Jonathan Lovitz:         Absolutely, and don't let others define your brand for you. It's your brand for a reason, and I certainly remember this well from back in my acting days. Something I don't miss is being told, "You're too this, you're too that," you're at the whim of every director and every casting person saying, "Grow your hair out, be thinner, work out more, do whatever it takes to be the next up and coming star and you're going to take over for this guy when he gets too old." I don't want to take over for him, I want to have my own path, I want to do my own thing, I don't need to replace anybody else, I want to just be Jonathan Lovitz out there. And finally I was able to find that by ironically enough just being myself. It's when I was given that opportunity to be on camera, and do the news, and interview celebrities and such as myself, and speak in my own voice, and talk about my own issues the way I cared about them, that's when I finally began to shine in the way that I didn't know I was destined to.

 

Jenn T Grace:              Yes I feel like that is probably the biggest piece of advice is to just be yourself, because when you're trying to fit the mold of what someone else is expecting of you, I feel like that's where you kind of go off the rails. And I can think back to probably 2011 maybe, and this was when I was actually running the Connecticut LGBT Chamber. For some reason I feel like I completely lost my way, and I felt like I had to be what was expected of me to be, and I completely went away from who I was. And if I look at pictures of me from 2010 and 2011, it shows how far from my original core I really was, and then in 2012 I just kind of had this epiphany one day of like, 'Screw this. I cannot continue to try to be something that I naturally don't feel like I am.' And then all throughout 2012 and 2013 I went on this whole weight loss kick, I got healthier again, and I completely re-changed everything that I was doing to just be very much in alignment with me because it's so much easier to just be you than try to be somebody that you're not.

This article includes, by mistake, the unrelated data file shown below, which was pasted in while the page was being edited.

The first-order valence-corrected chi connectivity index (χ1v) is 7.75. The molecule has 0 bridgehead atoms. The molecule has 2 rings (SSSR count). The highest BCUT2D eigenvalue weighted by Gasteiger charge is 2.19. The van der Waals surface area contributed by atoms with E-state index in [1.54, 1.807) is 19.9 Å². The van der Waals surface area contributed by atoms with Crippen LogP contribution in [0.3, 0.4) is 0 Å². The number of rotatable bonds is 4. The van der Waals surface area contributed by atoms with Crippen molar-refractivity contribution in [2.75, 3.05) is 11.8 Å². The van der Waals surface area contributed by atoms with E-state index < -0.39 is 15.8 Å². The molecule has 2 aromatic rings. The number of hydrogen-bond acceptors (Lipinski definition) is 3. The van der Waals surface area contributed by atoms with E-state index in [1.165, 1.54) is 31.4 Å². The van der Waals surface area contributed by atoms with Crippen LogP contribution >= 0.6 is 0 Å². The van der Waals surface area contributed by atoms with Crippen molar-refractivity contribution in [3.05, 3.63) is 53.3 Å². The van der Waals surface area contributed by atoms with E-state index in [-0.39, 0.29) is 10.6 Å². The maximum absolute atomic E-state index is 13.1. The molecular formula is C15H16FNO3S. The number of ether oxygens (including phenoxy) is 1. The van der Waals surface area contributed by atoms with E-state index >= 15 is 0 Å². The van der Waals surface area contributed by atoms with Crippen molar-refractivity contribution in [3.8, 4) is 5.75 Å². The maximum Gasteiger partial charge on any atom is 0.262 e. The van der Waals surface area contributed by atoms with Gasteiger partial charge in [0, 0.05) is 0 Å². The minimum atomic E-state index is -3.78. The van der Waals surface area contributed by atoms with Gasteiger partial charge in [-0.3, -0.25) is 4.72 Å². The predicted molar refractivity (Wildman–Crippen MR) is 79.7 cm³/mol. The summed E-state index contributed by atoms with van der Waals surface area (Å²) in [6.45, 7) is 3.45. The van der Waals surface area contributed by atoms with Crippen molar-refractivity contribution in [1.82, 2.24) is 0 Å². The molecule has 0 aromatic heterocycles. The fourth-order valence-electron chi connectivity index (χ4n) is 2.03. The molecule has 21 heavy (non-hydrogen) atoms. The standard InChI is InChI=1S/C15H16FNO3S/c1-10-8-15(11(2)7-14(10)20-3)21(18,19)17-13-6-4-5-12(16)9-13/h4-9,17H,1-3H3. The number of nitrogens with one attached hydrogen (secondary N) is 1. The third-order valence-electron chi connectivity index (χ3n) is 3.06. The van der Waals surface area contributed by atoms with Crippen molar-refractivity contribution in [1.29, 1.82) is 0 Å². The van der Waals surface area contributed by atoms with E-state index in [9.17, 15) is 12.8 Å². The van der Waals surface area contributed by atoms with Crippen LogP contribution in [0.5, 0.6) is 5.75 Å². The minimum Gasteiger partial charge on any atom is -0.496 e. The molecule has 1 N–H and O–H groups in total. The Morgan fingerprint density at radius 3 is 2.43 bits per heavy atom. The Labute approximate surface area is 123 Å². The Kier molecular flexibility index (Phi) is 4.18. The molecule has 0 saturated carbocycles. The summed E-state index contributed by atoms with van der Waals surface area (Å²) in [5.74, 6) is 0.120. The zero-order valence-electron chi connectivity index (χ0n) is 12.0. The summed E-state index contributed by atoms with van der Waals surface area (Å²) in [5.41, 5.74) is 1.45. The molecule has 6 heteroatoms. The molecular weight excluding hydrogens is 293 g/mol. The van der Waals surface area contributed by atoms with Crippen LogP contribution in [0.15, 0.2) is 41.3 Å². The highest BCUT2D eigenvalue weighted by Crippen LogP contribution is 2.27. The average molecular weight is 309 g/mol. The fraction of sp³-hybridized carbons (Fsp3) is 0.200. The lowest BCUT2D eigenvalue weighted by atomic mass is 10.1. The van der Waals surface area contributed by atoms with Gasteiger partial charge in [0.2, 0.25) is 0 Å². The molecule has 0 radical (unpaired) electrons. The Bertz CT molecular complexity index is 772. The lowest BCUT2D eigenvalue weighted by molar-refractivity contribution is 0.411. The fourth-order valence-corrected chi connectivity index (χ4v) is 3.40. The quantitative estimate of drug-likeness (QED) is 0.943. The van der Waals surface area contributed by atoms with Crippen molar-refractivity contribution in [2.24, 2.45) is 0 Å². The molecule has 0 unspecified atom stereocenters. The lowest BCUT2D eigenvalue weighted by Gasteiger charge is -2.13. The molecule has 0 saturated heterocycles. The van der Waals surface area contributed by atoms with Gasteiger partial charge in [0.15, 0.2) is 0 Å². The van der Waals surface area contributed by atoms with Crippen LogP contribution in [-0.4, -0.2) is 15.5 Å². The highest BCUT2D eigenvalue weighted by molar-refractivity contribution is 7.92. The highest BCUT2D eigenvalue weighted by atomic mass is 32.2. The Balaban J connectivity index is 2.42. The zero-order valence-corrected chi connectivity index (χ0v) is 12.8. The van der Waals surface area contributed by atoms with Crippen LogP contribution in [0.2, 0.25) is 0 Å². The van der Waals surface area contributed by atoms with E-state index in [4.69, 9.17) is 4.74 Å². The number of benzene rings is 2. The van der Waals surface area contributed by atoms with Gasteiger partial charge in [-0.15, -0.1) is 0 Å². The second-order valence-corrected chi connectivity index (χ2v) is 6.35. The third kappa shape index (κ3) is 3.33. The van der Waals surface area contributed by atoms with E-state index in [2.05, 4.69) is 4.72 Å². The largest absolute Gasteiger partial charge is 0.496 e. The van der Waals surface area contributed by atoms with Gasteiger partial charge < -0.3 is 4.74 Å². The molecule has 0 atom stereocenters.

Jonathan Lovitz:         I could not agree more; the best advice we could put out there in the world for people.

 

Jenn T Grace:              Yeah and especially with personal branding. So one of Sally's quotes, I'm trying to think- it's something of not trying to be others, just be more of who you are. So don't- I'm going to totally butcher it, it's like one of her best quotes. But yeah just be more of who you already are naturally rather than trying to add these characteristics or traits that are very unnatural to you.

 

Jonathan Lovitz:         I think that's absolutely right. And when you are most in tune with yourself, you're an instrument that's been primed, and ready, and destined for the spotlight. And that's when your message takes off. When you get given that microphone metaphorically or literally, and you're speaking from a place of groundedness and authenticity, that's when your message takes hold. That's definitely something Sally Hogshead before- it's messages that fail to fascinate become irrelevant, and I think that's right because what's fascinating about someone is their authenticity, not the facade.